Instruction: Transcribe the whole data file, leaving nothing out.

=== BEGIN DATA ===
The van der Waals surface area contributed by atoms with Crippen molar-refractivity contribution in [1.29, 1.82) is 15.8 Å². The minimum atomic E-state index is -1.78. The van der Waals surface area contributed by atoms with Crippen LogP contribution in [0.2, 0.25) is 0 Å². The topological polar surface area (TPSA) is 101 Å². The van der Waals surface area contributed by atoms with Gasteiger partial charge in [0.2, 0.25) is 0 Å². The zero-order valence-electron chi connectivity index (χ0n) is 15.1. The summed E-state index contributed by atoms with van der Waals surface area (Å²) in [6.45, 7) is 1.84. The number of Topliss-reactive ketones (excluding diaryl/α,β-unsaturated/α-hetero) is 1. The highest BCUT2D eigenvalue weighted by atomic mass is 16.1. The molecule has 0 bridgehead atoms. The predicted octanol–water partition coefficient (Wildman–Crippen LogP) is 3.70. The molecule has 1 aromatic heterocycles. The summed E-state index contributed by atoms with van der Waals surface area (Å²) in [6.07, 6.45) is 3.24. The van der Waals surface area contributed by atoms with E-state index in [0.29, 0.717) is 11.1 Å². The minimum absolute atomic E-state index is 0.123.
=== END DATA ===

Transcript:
The van der Waals surface area contributed by atoms with Crippen molar-refractivity contribution in [1.29, 1.82) is 15.8 Å². The minimum atomic E-state index is -1.78. The van der Waals surface area contributed by atoms with Crippen LogP contribution in [0.2, 0.25) is 0 Å². The topological polar surface area (TPSA) is 101 Å². The van der Waals surface area contributed by atoms with Gasteiger partial charge in [0.2, 0.25) is 0 Å². The zero-order valence-electron chi connectivity index (χ0n) is 15.1. The summed E-state index contributed by atoms with van der Waals surface area (Å²) in [6.45, 7) is 1.84. The number of Topliss-reactive ketones (excluding diaryl/α,β-unsaturated/α-hetero) is 1. The highest BCUT2D eigenvalue weighted by atomic mass is 16.1. The molecule has 0 bridgehead atoms. The predicted octanol–water partition coefficient (Wildman–Crippen LogP) is 3.70. The molecule has 1 aromatic heterocycles. The summed E-state index contributed by atoms with van der Waals surface area (Å²) in [6.07, 6.45) is 3.24. The van der Waals surface area contributed by atoms with E-state index in [0.29, 0.717) is 11.1 Å². The minimum absolute atomic E-state index is 0.123.